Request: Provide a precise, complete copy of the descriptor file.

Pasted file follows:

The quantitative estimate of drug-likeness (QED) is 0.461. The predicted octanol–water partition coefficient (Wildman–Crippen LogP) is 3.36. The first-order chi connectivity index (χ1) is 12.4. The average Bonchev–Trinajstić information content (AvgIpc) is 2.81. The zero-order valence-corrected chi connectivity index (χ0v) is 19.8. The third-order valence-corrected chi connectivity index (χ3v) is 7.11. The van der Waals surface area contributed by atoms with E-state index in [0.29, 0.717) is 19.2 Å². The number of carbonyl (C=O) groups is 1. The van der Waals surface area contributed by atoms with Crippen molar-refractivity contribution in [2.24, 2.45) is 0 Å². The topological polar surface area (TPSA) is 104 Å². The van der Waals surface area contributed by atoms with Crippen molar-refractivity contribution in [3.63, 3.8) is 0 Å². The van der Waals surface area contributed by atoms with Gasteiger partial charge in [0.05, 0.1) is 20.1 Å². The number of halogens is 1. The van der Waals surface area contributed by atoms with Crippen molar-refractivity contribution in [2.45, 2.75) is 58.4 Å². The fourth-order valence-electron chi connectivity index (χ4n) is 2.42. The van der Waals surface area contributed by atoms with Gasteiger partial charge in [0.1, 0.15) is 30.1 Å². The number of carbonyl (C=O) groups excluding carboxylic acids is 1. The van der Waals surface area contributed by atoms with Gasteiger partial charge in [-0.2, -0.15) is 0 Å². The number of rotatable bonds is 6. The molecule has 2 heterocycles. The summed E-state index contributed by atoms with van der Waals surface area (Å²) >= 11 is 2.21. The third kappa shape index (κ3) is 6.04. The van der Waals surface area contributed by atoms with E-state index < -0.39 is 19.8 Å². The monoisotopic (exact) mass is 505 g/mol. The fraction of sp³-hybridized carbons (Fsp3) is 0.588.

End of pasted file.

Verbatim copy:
The quantitative estimate of drug-likeness (QED) is 0.461. The predicted octanol–water partition coefficient (Wildman–Crippen LogP) is 3.36. The first-order chi connectivity index (χ1) is 12.4. The average Bonchev–Trinajstić information content (AvgIpc) is 2.81. The zero-order valence-corrected chi connectivity index (χ0v) is 19.8. The third-order valence-corrected chi connectivity index (χ3v) is 7.11. The van der Waals surface area contributed by atoms with E-state index in [0.29, 0.717) is 19.2 Å². The number of carbonyl (C=O) groups is 1. The van der Waals surface area contributed by atoms with Crippen molar-refractivity contribution in [2.24, 2.45) is 0 Å². The topological polar surface area (TPSA) is 104 Å². The van der Waals surface area contributed by atoms with Crippen molar-refractivity contribution in [3.63, 3.8) is 0 Å². The van der Waals surface area contributed by atoms with Gasteiger partial charge in [0.05, 0.1) is 20.1 Å². The number of halogens is 1. The van der Waals surface area contributed by atoms with Crippen molar-refractivity contribution in [2.45, 2.75) is 58.4 Å². The fourth-order valence-electron chi connectivity index (χ4n) is 2.42. The van der Waals surface area contributed by atoms with Gasteiger partial charge in [0.1, 0.15) is 30.1 Å². The number of carbonyl (C=O) groups excluding carboxylic acids is 1. The van der Waals surface area contributed by atoms with Gasteiger partial charge in [-0.2, -0.15) is 0 Å². The number of rotatable bonds is 6. The molecule has 2 heterocycles. The summed E-state index contributed by atoms with van der Waals surface area (Å²) >= 11 is 2.21. The third kappa shape index (κ3) is 6.04. The van der Waals surface area contributed by atoms with E-state index < -0.39 is 19.8 Å². The monoisotopic (exact) mass is 505 g/mol. The fraction of sp³-hybridized carbons (Fsp3) is 0.588.